Djibouti’s Prime Minister Barkat Gourat Hamadou, aged 70, handed in his resignation to President Ismail Omar Guelleh on Tuesday, pleading ill health. After holding the position for more than 22 years, his decision was accepted.
Hamadou and Guelleh met early on Tuesday morning at the Presidential Palace, from where the prime minister later made a statement in which he explained that his decision to resign was chiefly motivated by poor health.
"I asked the President to take the necessary measures for my replacement as Prime Minister as I no longer have the strength and stamina to carry on," Hamadou stated. Such a decision should be seen as "of benefit to the success" of Guelleh’s rule, he added.
Well-known for his joviality, Hamadou has come across as a rather diminished figure in the past few months, during which he has been moving around with the help of a walking stick. He spent almost 6 months in hospital in Paris, France, between March and October last year following a stroke which left him partially paralysed.
Born in 1930 in the southwestern district of Dikhil, Barkat Gourat Hamadou is from the ethnic Afar community, which has complained of political marginalisation and fought for greater representation in government. Hamadou himself was not associated with radical Afar politics, but was a veteran politician who served as Prime Minister within the administrations of President Ismail Omar Guelleh and his predecessor, retired President Hassan Gouled Aptidon.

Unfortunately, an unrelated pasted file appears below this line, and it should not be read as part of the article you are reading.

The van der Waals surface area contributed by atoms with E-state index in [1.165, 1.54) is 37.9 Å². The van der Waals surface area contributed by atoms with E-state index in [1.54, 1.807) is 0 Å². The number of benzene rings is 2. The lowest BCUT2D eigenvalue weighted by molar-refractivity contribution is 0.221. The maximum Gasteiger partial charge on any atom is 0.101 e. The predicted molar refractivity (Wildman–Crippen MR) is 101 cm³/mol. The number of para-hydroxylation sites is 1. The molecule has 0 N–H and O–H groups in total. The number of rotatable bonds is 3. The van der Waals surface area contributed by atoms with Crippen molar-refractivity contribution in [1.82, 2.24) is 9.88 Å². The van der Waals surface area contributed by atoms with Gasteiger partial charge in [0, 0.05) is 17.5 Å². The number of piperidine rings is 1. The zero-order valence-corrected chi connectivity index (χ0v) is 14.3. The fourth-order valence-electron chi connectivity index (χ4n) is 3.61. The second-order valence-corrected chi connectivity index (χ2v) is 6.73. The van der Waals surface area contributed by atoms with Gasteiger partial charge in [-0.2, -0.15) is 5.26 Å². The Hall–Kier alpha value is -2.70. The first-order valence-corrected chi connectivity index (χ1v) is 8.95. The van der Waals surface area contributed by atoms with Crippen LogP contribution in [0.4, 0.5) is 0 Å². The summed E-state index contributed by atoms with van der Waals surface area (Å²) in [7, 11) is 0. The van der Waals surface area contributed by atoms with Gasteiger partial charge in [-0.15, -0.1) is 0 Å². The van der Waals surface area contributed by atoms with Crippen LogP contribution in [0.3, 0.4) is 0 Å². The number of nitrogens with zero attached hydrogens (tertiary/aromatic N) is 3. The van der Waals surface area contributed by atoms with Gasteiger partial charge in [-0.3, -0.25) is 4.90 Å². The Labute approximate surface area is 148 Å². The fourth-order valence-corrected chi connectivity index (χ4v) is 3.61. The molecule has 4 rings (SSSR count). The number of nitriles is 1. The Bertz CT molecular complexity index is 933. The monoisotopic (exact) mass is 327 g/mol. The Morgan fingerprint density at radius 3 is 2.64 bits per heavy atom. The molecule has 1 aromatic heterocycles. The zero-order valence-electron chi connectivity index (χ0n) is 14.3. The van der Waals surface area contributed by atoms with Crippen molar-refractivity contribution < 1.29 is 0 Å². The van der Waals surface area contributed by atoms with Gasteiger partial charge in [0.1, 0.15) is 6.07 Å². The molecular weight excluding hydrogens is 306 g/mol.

Hamadou's resignation came as no surprise in Djibouti, where speculation about his departure had been circulating, according to local sources.
In fact, the surprise came last week when Hamadou was reinstated as vice-president of the ruling Rassemblement Populaire pour le Progrès (or RPP, People’s Rally for Progress), they said. That re-election came during a special meeting of the party aimed at "restructuring". RPP is chaired by President Guelleh.
Observers had predicted that the RPP’s special meeting was meant to pave the way for Hamadou's removal but it now appears the former prime minister will remain a prominent figure within the party structure, according to media sources in Djibouti town.
Hamadou's departure will inevitably lead to a government shake-up, political sources in Djibouti told IRIN.
Acknowledging the Prime Minister’s resignation, Guelleh called on his cabinet members "to carry on their respective ministerial duties".
This article was produced by IRIN News while it was part of the United Nations Office for the Coordination of Humanitarian Affairs. Please send queries on copyright or liability to the UN. For more information: https://shop.un.org/rights-permissions
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